Legacy of the Roman Empire - Roman Fort Saalburg - Archaeological Park (Part 2)
"We want to make the everyday life of the people who lived here 2,000 years ago comprehensible and observable," Verbis-Glasbrenner explains. "This works best in an activity-based format." This is why at Saalburg, visitors are not only invited to dine out at a Roman taberna, but also join days and events that are themed, for example, around clothing and nutrition or medicine and hygiene. In addition, the museum educators organise around 2,500 guided tours per year, all tailored to different target groups and interests.
The activity programme is taken care of by "Romans on Duty" like Alexander Weisgerber. Registered participants can try their hand at archery, lance throwing and sword fighting - albeit with wooden swords. Everything is staged as authentically as possible, and almost all the props are handmade from wood, metal and clay based on old examples. "A lot of visitors don't expect chainmail to be quite so heavy," says the historian and archaeologist, wrapped in coarse cloth, as he puts a helmet on a visitor and belts up a boy's tunic. This way of staging historical events in the most authentic way possible is known as reenactment. "It's a great way to share historical knowledge," says Weisgerber, before going on to help with baking bread in the reconstructed ovens.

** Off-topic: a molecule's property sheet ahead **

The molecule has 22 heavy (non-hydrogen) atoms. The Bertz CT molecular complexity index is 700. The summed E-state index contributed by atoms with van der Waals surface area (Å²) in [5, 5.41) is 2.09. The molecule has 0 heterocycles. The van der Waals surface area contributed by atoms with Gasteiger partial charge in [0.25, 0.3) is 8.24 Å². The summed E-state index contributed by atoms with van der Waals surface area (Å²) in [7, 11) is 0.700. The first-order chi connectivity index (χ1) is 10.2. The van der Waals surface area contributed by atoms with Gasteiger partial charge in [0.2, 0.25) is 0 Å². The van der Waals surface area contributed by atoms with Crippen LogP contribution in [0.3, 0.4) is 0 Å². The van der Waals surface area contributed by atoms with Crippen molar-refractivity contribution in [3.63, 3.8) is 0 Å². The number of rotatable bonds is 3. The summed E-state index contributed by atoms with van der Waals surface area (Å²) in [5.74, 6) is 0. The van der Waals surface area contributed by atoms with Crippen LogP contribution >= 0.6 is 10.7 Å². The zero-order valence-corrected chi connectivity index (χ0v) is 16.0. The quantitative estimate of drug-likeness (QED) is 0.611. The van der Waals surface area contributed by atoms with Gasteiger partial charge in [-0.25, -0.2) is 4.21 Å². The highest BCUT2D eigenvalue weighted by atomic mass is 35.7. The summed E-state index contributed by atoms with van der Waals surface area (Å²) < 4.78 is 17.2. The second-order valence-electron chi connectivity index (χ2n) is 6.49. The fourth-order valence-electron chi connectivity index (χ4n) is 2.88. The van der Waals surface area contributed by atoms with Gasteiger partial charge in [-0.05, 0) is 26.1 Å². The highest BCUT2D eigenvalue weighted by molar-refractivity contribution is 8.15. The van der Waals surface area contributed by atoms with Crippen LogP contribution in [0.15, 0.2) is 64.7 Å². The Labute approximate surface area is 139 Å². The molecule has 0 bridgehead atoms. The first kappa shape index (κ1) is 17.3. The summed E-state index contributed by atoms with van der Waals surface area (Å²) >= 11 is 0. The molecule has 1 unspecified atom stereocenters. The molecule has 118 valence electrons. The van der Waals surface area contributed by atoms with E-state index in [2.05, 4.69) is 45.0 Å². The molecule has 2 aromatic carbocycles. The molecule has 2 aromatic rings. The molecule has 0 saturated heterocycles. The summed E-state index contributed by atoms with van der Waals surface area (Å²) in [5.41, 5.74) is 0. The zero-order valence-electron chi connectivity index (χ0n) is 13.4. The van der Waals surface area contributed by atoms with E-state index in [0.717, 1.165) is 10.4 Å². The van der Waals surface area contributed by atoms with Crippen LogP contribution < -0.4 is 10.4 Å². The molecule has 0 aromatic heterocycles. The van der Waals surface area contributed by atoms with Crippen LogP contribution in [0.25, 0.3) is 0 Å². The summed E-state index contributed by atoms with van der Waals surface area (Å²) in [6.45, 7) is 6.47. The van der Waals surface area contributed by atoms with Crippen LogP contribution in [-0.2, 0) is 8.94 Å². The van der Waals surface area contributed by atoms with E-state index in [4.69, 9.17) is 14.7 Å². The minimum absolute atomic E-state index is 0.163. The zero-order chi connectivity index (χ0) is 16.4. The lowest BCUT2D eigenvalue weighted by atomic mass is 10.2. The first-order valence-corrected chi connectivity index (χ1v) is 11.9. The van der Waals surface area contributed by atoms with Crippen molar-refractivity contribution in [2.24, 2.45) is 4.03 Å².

The layout of Fort Saalburg correlates to a Roman standard as it was up until late antiquity, which meant that soldiers could orient themselves immediately at each and any location. The squad barracks and garrison buildings (principa), a large market and assembly hall (basilica), the commander's residence (praetorium) and the granaries (horrea) are arranged in a rectangle, with the banners shrine (aedes) as the ritual centre. The buildings are surrounded by a reinforced 730-metre-long wall with battlements, which is constructed with quartzite stone. From here, the Roman world power defended its outer border against the Alemanni and Chatti tribes.Next article in the series:
Legacy of the Roman Empire - Roman Fort Saalburg - Archaeological Park (Part 3)
Published on 03.05.2019